Morris can’t be the missing parent plug

Published 12:23 am Friday, March 7, 2008

What are the keys to a good education?

Highly qualified teachers?

Unlimited funding?

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How much influence do administrators have in the creation of well-rounded students?

Discipline, funding, community involvement, core curriculum classes, elective courses, athletics — what roles do these various aspects of education play in the making of good schools?

All of these are variables in the mathematical equation that helps solve the education challenges the Natchez-Adams School District faces.

It is the same equation facing most communities in the state. Unfortunately, our local schools have been unable to find the right equation that fits the Natchez-Adams district.

And while administrators and school board members are trying to work with the variables, a big hole in the equation continued to stare school officials in the face Thursday night.

There are 361 bright purple seats in the Alcorn State Business School auditorium on the Natchez campus.

It didn’t take a count to see that the attendance during the Natchez-Adams School District’s community meeting was low.

If you looked up at the audience from the stage, a sea of purple stared back it.

It was a meeting in which school officials provided parents and community stakeholders with information about the state of the school district. Yet, no one showed up.

To be fair, somewhere between 20 and 30 parents attended the meeting, some carrying their children with them.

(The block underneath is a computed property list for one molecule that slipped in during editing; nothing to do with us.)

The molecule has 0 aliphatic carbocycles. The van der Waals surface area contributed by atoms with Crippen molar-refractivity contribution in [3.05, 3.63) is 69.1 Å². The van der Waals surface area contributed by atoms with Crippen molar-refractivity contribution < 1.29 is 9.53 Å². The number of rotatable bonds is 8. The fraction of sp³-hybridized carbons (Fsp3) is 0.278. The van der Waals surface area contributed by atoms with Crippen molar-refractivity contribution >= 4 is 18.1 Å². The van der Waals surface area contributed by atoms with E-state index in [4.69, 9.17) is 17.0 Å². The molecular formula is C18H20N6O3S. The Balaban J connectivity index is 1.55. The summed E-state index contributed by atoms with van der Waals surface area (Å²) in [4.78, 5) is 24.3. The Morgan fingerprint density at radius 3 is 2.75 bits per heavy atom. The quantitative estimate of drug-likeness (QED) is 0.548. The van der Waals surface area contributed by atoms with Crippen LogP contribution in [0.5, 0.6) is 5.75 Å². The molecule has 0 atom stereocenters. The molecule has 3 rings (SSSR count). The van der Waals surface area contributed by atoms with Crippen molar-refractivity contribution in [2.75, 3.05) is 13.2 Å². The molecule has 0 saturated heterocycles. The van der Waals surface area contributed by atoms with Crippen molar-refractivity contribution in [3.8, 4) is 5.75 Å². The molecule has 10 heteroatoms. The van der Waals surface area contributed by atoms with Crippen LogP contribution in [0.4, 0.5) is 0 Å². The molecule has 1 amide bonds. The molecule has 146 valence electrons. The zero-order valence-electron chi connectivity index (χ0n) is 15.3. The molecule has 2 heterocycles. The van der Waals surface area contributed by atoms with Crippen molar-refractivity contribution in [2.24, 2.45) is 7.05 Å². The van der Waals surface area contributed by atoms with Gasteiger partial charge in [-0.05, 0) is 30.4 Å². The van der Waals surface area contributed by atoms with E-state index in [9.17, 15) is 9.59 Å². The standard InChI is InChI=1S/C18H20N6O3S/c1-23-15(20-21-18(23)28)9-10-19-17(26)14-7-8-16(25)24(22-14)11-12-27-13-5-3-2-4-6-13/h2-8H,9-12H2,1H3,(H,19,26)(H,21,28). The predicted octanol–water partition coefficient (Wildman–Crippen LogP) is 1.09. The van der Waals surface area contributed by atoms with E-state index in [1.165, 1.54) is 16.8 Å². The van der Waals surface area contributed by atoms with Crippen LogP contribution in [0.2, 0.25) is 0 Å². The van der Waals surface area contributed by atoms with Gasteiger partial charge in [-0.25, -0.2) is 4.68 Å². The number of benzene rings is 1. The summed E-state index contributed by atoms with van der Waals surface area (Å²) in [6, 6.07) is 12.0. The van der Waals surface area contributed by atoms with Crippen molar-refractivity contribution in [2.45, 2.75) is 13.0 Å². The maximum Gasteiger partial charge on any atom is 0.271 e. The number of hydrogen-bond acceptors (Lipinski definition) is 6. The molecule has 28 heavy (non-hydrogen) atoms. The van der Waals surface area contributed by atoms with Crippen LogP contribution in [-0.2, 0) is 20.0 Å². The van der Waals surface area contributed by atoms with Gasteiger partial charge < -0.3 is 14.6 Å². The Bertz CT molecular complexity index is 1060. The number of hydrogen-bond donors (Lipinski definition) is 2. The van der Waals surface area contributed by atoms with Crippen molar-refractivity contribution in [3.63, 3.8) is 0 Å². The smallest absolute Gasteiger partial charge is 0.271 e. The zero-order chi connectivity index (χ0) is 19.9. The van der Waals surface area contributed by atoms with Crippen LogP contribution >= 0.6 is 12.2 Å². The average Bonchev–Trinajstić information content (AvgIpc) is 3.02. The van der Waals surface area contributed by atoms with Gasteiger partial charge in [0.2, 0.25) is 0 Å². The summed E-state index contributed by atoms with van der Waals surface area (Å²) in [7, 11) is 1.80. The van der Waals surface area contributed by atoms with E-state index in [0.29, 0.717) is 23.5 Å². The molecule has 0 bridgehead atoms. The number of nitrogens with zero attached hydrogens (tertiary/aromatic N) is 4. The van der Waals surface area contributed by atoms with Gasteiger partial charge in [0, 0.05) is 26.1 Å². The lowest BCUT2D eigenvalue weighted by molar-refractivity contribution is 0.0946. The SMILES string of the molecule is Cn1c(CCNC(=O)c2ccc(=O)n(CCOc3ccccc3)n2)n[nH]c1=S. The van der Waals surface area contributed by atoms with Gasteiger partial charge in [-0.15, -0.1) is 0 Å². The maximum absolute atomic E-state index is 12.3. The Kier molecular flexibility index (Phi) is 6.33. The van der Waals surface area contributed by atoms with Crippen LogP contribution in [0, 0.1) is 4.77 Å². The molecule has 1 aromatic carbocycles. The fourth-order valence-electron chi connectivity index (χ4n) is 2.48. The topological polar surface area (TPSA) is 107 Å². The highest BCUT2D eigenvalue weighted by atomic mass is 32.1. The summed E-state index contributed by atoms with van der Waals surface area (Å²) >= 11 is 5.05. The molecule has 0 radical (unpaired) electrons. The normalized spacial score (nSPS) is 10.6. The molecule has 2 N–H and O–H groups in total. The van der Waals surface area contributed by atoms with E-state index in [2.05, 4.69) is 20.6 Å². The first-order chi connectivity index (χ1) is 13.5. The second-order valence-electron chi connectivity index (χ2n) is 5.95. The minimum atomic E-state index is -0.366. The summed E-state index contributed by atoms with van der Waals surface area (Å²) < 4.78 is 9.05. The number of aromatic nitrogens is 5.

By my count, there were more school administrators and teachers at Thursday night’s meeting than there were parents.

Considering the parents lack of interest, one might get the impression that all is well with our local schools.

A quick look at test scores, however, tells a completely different story.

Out of the four schools tested by the Mississippi Department of Education three are under-performing.

Unfortunately, Wednesday night’s attendance was not an anomaly.

In the last seven years, I have attended many PTA meetings and parent workshops. More often than not, few parents ever showed enough interest to attend.

Another type of meeting took place at the Natchez Convention Center Wednesday night.

City and county leaders and the Natchez-Adams school board met with the public to discuss problems with the schools.

The meeting, which was requested by the Committee for Better Public Schools, focused on making a laundry list of the problems the district currently faces.

School discipline, the number of suspended students in the district, consultant fees, the loss of advanced placement classes, administrator salaries and graduation rates were but a few of the topics discussed

Unfortunately, not once did the issue of parental involvement come up Wednesday night.

And that may be because the Committee for Public Schools has their own agenda. As far as they are concerned, they have the education equation solved.

In their minds, the answer is to get rid of the superintendent Anthony Morris.

It is not the parents’ faults. It is the administrator’s fault.

School principals and administrators came to Alcorn State Thursday night to talk about important things like testing and curriculum But, the Committee for Public Schools decided not to show up.

“We are told that we are not doing our job. But we are here.” principal Fred Marsalis said at the podium. “Don’t judge us if you can’t help us.”

From the people who were there Thursday night, there was thunderous applause.

By garnering Morris’s dismissal, the Committee for Better Public Schools may think they will be wiping the slate clean.

Yet the same gaping hole in the equation will likely remain — a hole only parents can fill, not administrators.

Ben Hillyer is the Web editor of The Natchez Democrat. He can be reached at 601-445-3540 or by e-mail at